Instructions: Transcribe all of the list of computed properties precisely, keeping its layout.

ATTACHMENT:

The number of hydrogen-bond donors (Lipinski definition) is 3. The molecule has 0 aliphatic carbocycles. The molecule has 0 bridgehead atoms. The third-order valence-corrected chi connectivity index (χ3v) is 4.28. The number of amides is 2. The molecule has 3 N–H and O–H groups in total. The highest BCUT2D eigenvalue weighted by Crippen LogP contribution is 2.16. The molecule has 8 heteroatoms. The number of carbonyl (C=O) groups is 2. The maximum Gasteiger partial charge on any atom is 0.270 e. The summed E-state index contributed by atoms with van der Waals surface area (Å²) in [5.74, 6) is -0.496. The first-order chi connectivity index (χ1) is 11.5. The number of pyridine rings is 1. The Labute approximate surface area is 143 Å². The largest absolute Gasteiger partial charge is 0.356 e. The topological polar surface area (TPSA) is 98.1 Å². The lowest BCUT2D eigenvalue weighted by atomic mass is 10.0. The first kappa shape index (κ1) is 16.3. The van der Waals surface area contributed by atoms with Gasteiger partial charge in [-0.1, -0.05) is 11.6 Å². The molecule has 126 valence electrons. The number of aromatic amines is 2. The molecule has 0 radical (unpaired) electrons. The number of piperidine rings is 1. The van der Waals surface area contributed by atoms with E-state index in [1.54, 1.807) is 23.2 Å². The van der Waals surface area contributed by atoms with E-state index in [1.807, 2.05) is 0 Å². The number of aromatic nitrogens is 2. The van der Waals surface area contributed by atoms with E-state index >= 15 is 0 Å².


The number of hydrogen-bond donors (Lipinski definition) is 3. The molecule has 0 aliphatic carbocycles. The molecule has 0 bridgehead atoms. The third-order valence-corrected chi connectivity index (χ3v) is 4.28. The number of amides is 2. The molecule has 3 N–H and O–H groups in total. The highest BCUT2D eigenvalue weighted by Crippen LogP contribution is 2.16. The molecule has 8 heteroatoms. The number of carbonyl (C=O) groups is 2. The maximum Gasteiger partial charge on any atom is 0.270 e. The summed E-state index contributed by atoms with van der Waals surface area (Å²) in [5.74, 6) is -0.496. The first-order chi connectivity index (χ1) is 11.5. The number of pyridine rings is 1. The Labute approximate surface area is 143 Å². The largest absolute Gasteiger partial charge is 0.356 e. The topological polar surface area (TPSA) is 98.1 Å². The lowest BCUT2D eigenvalue weighted by atomic mass is 10.0. The first kappa shape index (κ1) is 16.3. The van der Waals surface area contributed by atoms with Gasteiger partial charge in [-0.1, -0.05) is 11.6 Å². The molecule has 126 valence electrons. The number of aromatic amines is 2. The molecule has 0 radical (unpaired) electrons. The number of piperidine rings is 1. The van der Waals surface area contributed by atoms with E-state index in [1.54, 1.807) is 23.2 Å². The van der Waals surface area contributed by atoms with E-state index in [1.807, 2.05) is 0 Å². The number of aromatic nitrogens is 2. The van der Waals surface area contributed by atoms with E-state index >= 15 is 0 Å².